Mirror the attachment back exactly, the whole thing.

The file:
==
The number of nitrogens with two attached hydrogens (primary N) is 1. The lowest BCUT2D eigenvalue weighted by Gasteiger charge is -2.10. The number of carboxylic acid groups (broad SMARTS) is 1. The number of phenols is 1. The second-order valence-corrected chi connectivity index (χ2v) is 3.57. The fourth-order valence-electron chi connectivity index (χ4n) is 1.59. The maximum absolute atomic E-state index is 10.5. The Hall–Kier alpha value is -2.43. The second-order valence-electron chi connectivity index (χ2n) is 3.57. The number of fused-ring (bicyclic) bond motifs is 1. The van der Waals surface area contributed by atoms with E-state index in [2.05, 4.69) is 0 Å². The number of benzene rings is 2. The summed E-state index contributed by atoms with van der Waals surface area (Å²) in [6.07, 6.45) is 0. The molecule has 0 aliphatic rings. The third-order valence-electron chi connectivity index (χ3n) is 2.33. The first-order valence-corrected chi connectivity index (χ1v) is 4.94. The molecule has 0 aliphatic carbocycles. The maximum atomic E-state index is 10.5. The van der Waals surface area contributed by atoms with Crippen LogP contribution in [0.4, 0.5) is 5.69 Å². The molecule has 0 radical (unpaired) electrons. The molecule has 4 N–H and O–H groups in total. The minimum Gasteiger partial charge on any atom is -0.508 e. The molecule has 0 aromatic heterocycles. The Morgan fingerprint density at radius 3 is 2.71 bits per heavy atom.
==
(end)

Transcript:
The number of nitrogens with two attached hydrogens (primary N) is 1. The lowest BCUT2D eigenvalue weighted by Gasteiger charge is -2.10. The number of carboxylic acid groups (broad SMARTS) is 1. The number of phenols is 1. The second-order valence-corrected chi connectivity index (χ2v) is 3.57. The fourth-order valence-electron chi connectivity index (χ4n) is 1.59. The maximum absolute atomic E-state index is 10.5. The Hall–Kier alpha value is -2.43. The second-order valence-electron chi connectivity index (χ2n) is 3.57. The number of fused-ring (bicyclic) bond motifs is 1. The van der Waals surface area contributed by atoms with E-state index in [2.05, 4.69) is 0 Å². The number of benzene rings is 2. The summed E-state index contributed by atoms with van der Waals surface area (Å²) in [6.07, 6.45) is 0. The molecule has 0 aliphatic rings. The third-order valence-electron chi connectivity index (χ3n) is 2.33. The first-order valence-corrected chi connectivity index (χ1v) is 4.94. The molecule has 0 aliphatic carbocycles. The maximum atomic E-state index is 10.5. The van der Waals surface area contributed by atoms with Crippen LogP contribution in [0.4, 0.5) is 5.69 Å². The molecule has 0 radical (unpaired) electrons. The molecule has 4 N–H and O–H groups in total. The minimum Gasteiger partial charge on any atom is -0.508 e. The molecule has 0 aromatic heterocycles. The Morgan fingerprint density at radius 3 is 2.71 bits per heavy atom.